Tyrosine kinase receptor c-ros-oncogene 1 inhibition alleviates aberrant bone formation of TWIST-1 haploinsufficient calvarial cells from Saethre–Chotzen syndrome patients

Esther Camp, Peter J. Anderson, Andrew Zannettino, Carlotta A. Glackin, Stan Gronthos

Research output: Contribution to journalArticlepeer-review

3 Citations (Scopus)


Saethre–Chotzen syndrome (SCS), associated with TWIST-1 mutations, is characterized by premature fusion of cranial sutures. TWIST-1 haploinsufficiency, leads to alterations in suture mesenchyme cellular gene expression patterns, resulting in aberrant osteogenesis and craniosynostosis. We analyzed the expression of the TWIST-1 target, Tyrosine kinase receptor c-ros-oncogene 1 (C-ROS-1) in TWIST-1 haploinsufficient calvarial cells derived from SCS patients and calvaria of Twist-1del/+ mutant mice and found it to be highly expressed when compared to TWIST-1 wild-type controls. Knock-down of C-ROS-1 expression in TWIST-1 haploinsufficient calvarial cells derived from SCS patients was associated with decreased capacity for osteogenic differentiation in vitro. Furthermore, treatment of human SCS calvarial cells with the tyrosine kinase chemical inhibitor, Crizotinib, resulted in reduced C-ROS-1 activity and the osteogenic potential of human SCS calvarial cells with minor effects on cell viability or proliferation. Cultured human SCS calvarial cells treated with Crizotinib exhibited a dose-dependent decrease in alkaline phosphatase activity and mineral deposition, with an associated decrease in expression levels of Runt-related transcription factor 2 and OSTEOPONTIN, with reduced PI3K/Akt signalling in vitro. Furthermore, Crizotinib treatment resulted in reduced BMP-2 mediated bone formation potential of whole Twist-1del/+ mutant mouse calvaria organotypic cultures. Collectively, these results suggest that C-ROS-1 promotes osteogenic differentiation of TWIST-1 haploinsufficient calvarial osteogenic progenitor cells. Furthermore, the aberrant osteogenic potential of these cells is inhibited by the reduction of C-ROS-1. Therefore, targeting C-ROS-1 with a pharmacological agent, such as Crizotinib, may serve as a novel therapeutic strategy to alleviate craniosynostosis associated with aberrant TWIST-1 function.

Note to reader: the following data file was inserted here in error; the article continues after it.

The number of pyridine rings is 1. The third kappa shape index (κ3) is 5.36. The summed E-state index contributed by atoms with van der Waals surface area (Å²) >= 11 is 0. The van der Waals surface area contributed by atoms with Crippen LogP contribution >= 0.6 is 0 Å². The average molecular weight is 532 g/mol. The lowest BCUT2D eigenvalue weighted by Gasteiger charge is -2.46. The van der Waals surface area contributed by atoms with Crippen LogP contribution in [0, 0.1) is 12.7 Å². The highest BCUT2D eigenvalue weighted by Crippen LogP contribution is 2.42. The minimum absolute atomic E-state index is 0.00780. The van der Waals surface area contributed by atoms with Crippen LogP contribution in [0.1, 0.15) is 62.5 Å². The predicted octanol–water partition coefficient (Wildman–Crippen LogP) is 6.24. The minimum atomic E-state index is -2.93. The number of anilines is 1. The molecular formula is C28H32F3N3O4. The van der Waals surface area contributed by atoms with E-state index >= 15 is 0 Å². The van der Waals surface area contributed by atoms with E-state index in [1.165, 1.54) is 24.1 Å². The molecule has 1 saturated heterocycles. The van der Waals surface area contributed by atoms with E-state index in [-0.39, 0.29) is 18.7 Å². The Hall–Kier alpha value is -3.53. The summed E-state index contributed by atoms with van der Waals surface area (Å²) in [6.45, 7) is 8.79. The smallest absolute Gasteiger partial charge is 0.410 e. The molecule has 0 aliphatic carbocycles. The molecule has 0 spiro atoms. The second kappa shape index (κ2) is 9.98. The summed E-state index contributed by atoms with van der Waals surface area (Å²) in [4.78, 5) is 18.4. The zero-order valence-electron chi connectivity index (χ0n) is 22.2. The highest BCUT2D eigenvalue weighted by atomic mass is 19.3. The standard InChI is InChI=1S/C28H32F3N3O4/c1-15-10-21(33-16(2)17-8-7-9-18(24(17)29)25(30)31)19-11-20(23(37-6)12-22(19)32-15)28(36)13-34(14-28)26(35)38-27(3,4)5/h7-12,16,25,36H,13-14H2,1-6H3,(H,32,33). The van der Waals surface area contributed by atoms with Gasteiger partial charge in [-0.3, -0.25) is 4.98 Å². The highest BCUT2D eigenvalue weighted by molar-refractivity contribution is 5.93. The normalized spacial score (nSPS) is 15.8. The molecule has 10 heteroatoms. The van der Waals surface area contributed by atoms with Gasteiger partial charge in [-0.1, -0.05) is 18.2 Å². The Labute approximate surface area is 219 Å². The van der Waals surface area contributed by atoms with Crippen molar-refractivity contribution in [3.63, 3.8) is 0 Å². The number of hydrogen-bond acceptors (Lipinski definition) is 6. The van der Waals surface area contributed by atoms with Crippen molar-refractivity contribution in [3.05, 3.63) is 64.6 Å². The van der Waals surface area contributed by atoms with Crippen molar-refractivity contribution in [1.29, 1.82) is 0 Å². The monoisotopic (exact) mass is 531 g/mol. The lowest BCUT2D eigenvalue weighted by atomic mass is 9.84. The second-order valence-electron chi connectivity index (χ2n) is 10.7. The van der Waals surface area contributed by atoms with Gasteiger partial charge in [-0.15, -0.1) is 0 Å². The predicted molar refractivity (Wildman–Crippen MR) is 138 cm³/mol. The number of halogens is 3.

Original languageEnglish
Pages (from-to)7320-7332
Number of pages13
JournalJournal of Cellular Physiology
Issue number9
Publication statusPublished or Issued - Sep 2018


  • C-ROS-1
  • Saethre–Chotzen
  • TWIST-1
  • Twist-1 heterozygous mice
  • calvarial cells
  • osteoblasts

ASJC Scopus subject areas

  • Physiology
  • Clinical Biochemistry
  • Cell Biology

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